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Not much more than a year ago Sosene Anesi was a prime example of the worst excesses of Graham Henry's bloated All Black squad policy.

On the back of a decent 2005 Super 14 campaign for the Chiefs he was selected against Fiji before being dropped in one-test wonderland.

Whenever the cheapening of the jersey is raised, Anesi's name is usually somewhere in the mix. Nobody doubted the 25-year-old could play, but he was hardly All Black material.

Well here's a newsflash: Anesi, who didn't get anywhere near an All Black jersey in 2006 and probably won't in 2007 either, is twice the player he was when his name was plucked out of the hat by Henry.

Style has made way for substance. Anesi might not be as flashy as he was when he played his first match for the Mooloo, but 45 games later he is a ruthlessly efficient winger still capable of bursts of brilliance.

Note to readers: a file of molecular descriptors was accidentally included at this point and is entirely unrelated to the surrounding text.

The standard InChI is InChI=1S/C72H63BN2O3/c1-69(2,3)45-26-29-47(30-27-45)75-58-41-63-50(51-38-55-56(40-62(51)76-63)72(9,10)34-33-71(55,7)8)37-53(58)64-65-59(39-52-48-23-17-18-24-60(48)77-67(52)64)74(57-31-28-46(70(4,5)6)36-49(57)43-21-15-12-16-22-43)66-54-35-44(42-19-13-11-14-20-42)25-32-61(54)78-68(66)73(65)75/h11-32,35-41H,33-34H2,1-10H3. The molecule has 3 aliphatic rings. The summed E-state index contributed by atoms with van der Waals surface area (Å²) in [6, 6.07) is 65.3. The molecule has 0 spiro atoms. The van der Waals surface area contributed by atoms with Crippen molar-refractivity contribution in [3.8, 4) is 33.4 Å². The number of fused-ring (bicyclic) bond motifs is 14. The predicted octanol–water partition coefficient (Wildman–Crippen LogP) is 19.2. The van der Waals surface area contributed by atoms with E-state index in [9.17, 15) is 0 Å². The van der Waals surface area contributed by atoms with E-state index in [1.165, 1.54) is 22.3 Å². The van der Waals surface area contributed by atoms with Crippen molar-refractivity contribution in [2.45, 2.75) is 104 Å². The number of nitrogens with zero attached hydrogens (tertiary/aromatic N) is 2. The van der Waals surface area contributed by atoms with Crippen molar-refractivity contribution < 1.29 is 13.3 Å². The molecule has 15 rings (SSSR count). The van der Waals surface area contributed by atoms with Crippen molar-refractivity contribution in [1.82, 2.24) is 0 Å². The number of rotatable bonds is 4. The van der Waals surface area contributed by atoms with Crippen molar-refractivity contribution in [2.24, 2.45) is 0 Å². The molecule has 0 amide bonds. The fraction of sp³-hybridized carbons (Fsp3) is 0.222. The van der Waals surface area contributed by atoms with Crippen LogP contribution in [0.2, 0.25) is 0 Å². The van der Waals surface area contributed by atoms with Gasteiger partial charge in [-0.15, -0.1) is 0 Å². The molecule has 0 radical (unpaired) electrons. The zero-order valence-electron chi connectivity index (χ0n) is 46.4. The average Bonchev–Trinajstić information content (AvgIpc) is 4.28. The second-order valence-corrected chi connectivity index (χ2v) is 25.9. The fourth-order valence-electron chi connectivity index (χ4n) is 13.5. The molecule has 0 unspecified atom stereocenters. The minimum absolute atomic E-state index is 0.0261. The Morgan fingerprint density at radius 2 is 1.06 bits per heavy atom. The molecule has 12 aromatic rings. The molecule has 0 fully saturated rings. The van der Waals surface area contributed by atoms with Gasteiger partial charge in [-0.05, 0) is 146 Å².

He might not have the freakish ability of Sitiveni Sivivatu, the linebreaking skills of Ma'a Nonu or the flowing locks of Cory Jane, but he has arguably been the most consistent winger this season.

He was shaded by his opposite on the night by virtue of Nonu's two tries, the second a spectacular effort in a lost cause, but coach Warren Gatland will have no complaints about Anesi's contribution during Waikato's first title since 1992.

His best moment came midway through the first half when he ran to appear on David Hill's left shoulder. A pop pass still left Anesi with plenty to do, too much in fact, but if composure is half the test, his pass off the ground to Richard Kahui saw him pass with flying colours.

As he also did last week when he was close to being the best on field against Otago in Waikato's crushing semifinal victory.

The Air New Zealand Cup hasn't always been a great advertisement for rugby. Even last night's febrile atmosphere can't erase the memories of a competition that spluttered into action only once the knockout rounds had begun.

But for Anesi at least, it's been a brilliant stage for redemption.